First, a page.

I am the network manager and I have about 30 Linksys Wireless N routers positioned in different rooms at the campus I manage. The campus is saturated however when a user walks from one access point to another they lose connection and have to reconnect and lose all their current browsing data.

I want clients to be able to connect to one access point and when walking around campus stay online and not lose their data or require re-authentication. Also important, each router allows an entire room of computers to get on (20-25 clients).

A few of the routers have DD-WRT installed so I'm curious if it has some of this functionality already as buying more equipment at this point is not an option.

Is it possible to configure the Linksys-n (DD-WRT) routers to act like an Enterprise network?

I define an Enterprise Network as having the following criteria met:

not requiring reconnection between access points
Full possible campus saturation without issues (20 clients per AP)

Thanks in advance:


  • Are you using 802.1X authentication (WPA/WPA2 "Enterprise"), or just WPA/WPA2 "Personal" (a.k.a. "PSK")? – Spiff Aug 1 '12 at 3:42

So you're trying to create an enterprise-class roaming Wi-Fi network with consumer-class gear, is that it?

To create a roaming network, make sure all the APs are publishing the exact same SSID, with the exact same security mode (ex: WPA2 Personal, AES-CCMP only), and the same if you're using PSK/Personal, the exact same key. Make sure adjacent APs are on non-overlapping channels (in 2.4GHz, channels 1, 6, and 11 don't overlap).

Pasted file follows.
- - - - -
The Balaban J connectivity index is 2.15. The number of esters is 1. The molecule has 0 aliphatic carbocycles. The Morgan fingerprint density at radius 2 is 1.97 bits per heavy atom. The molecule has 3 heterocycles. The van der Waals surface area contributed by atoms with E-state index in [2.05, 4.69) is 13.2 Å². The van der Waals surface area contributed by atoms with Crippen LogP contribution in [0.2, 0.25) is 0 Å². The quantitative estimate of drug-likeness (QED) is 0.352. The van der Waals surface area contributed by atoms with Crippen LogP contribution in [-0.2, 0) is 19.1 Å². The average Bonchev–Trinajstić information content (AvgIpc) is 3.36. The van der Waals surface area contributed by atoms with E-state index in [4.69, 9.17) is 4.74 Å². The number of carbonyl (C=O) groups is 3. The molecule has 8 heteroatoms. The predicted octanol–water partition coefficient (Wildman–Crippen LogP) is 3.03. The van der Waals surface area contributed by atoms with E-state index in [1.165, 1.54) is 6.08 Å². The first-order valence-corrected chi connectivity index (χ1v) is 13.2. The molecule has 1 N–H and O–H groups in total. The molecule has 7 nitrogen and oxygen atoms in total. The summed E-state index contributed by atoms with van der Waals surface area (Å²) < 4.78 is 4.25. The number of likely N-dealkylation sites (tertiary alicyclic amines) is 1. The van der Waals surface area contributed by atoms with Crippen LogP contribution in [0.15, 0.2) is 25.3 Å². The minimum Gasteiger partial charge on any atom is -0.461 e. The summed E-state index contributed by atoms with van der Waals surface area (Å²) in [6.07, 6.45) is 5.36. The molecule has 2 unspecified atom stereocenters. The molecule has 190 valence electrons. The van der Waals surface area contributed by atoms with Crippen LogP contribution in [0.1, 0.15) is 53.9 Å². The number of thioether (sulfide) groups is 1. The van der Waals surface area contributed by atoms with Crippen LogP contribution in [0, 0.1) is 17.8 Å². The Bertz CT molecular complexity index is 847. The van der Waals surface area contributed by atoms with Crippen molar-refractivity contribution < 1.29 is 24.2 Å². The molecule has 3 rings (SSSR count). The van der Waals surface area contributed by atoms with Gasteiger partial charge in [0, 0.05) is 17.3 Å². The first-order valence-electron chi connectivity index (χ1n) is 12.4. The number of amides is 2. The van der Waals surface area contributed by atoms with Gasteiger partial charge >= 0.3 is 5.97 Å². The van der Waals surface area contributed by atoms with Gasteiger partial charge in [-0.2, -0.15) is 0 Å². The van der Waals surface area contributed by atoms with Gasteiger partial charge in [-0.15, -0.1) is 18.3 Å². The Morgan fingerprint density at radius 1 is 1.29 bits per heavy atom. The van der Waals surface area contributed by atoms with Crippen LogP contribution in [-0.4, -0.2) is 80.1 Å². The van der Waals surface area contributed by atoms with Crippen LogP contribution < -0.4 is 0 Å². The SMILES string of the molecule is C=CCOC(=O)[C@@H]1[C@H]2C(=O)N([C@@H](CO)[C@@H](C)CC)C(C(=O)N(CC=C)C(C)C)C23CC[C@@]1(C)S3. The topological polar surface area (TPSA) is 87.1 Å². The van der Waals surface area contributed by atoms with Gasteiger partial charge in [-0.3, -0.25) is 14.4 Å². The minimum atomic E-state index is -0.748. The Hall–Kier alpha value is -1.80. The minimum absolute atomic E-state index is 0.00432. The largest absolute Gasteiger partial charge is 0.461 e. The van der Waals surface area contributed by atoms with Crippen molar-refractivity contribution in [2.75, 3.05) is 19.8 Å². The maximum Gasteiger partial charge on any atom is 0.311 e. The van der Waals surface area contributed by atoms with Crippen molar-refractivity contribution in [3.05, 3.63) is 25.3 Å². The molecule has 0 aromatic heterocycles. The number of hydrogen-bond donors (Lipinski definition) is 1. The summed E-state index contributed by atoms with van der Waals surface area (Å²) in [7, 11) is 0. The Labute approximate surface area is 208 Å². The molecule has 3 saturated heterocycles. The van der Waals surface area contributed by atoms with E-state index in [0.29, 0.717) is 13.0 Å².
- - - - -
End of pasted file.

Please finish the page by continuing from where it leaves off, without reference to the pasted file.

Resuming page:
Make sure they are all in bridge mode, all connected to the same Ethernet LAN. Make sure you have a single DHCP server on that Ethernet LAN. If your LAN needs NAT, make sure you have a single NAT gateway for the whole Ethernet LAN. I'm basically saying don't have each AP do NAT and DHCP service; have one box do it once for the whole LAN.

Clients should automatically roam when the signal strength on the current AP gets weak, and there's another AP publishing the same SSID and same security mode whose signal strength is significantly better. The 802.11 spec leaves roaming decisions up to the clients, and doesn't specify an algorithm for determining when to roam; that's left as an implementation detail, so every client vendor does it differently. Some clients do a good job of smoothly roaming from one AP to another to keep the best data rates. Other clients are terrible at roaming and never really roam until they are so far from the original AP that they completely fall off of it.

Load balancing is hard to achieve with consumer-class gear, because the 802.11 spec doesn't really address load balancing (some more recent addenda to the standard help address this, but those technologies are not widely deployed). It's up to each client implementation to pick which AP to join, and it's hard for a client to know how loaded a given AP is, so most client implementations just join the AP with the strongest signal that's publishing the SSID the client wants to join.

Enterprise-class APs provide proprietary load-balancing methodologies based on doing tricky things behind the scenes, like kicking off clients or not letting them join APs that are too loaded, even going as far as making the most-loaded APs not respond to Probe Requests, so the least-loaded APs are the only ones that show up in scans.

By the way, you're not using web portal-based authentication, are you?

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